The Harsh Truth About Your Money

What’s the harsh truth about your money in your 20s? What do you need to accept about personal finance right now?

I truly believe that this world is designed to separate you from your money.

Before you think I’m some weirdo or some pro-conspiracy theory sort of dude, allow me to explain myself. Everything that you want to do costs money. The moment you leave your home you’re going to spend at least a few dollars. Nothing is free and the prices of everything are constantly going up. In my community you have to pay extra if you want to throw out more garbage. Everything costs money, taxes are always going up , and it feels tough to get ahead.

It’s simply far too easy to spend your money these days. It feels as if everything is designed to take your money away from you.

What can you do about this harsh truth about money? You simply need to accept it and be conscious of what you do with your money. You don’t need to be paranoid. You just need to understand that things cost money. You need to understand that you won’t get ahead if you spend all of your money or if you buy crap any chance that you get.

Should you become tight with your money? Whenever I make a comment about how something costs too much, some friends will be quick to call me cheap. In my mind, cheap is when you don’t pay for value and don’t understand the significance of spending money in certain situations. You don’t need to be tight with your money. You just need to be smart with where you spend your money and what your money-related goals are.

To tie everything in together, I firmly believe that you need to stand behind the personal finance basics if you want to get ahead:

  1. Pay yourself first. Before you spend on a dime on a new haircut or a $6 piece of cake at Starbucks, I believe that you need to pay yourself first. You can do this by setting up an automatic payment at your payroll office or with your bank account. Just set it and forget it. Let your money accumulate while you  spend the rest.
  2. Spend less than you earn. I’ll preach to the death of me the importance of spending less than you earn. This ties in with the next personal finance basic.
  3. Don’t buy it if you can’t afford it. If you don’t have the money for something then don’t freaking buy it! I don’t care if that couch has zero percent financing for the next 24 months or if you “need” that dress shirt for a “networking” event. Save the money first. Then buy whatever it is that you want. You can argue that you need a new car for work or a home mortgage, but that’s a discussion for another day.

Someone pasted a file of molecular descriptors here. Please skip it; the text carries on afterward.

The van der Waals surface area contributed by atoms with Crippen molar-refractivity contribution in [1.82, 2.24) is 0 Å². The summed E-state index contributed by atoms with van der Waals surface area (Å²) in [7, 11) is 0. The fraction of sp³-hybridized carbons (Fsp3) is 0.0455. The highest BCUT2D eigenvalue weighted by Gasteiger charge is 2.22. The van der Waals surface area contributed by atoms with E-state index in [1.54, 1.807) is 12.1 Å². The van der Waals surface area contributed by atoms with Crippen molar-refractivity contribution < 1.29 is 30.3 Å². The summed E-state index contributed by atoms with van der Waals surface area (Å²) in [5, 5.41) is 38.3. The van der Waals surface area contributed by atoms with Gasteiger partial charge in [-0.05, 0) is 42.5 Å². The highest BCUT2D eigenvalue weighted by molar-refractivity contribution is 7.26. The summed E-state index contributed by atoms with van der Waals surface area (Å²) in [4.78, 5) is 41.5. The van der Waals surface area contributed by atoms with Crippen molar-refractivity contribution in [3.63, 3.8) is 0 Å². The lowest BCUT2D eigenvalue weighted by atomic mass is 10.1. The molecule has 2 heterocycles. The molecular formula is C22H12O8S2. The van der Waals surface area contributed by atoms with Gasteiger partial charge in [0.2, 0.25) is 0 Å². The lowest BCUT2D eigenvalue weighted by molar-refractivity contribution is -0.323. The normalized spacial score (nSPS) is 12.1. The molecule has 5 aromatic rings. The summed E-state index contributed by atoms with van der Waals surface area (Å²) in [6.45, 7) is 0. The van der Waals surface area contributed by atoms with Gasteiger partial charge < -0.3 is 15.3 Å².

4. Learn to make more money. Instead of squandering your time away in your 20s you can learn how to make more money. The more money that you make, the more that you can save. Sounds simple enough.

If you live by those four money management basics, you’ll be able to get ahead while your friends fall behind. The world can very well be after your money. You just need to be smart with it.

Is there another harsh truth about money that you wanted to share with us?

Edwin C

Edwin is a marketer, social media influencer and head writer here at Money In The 20's. He manages a large network of high quality finance blogs and social media accounts. You can connect with him via email here.

2 thoughts on “The Harsh Truth About Your Money

  • May 23, 2012 at 4:23 pm

    This was so well written, I love it. It’s the absolute truth. Every 20-something and heck COLLEGE STUDENT needs to read this. There needs to be a class on managing finances, because we’re all brainwashed by marketing when we come out of college. We fall into the trap of financing everything, and end up making payments on ridiculous stuff like cars, mattresses, and whatever we decided we “needed” at the time.

    I implemented all of these things and I feel like I am on a better road to financial health. These things are so easy to learn and implement… but are always overlooked and forgotten.

  • May 31, 2012 at 11:48 am

    Yes, this world is designed to separate you from your money. But remember, when you work, you are taking money away from people as well! It’s a give and take. Dave Ramsey talks about the concept that money is created, it’s not really taken. I’ll have to study the federal reserve a little more to understand that, but isn’t it interesting?


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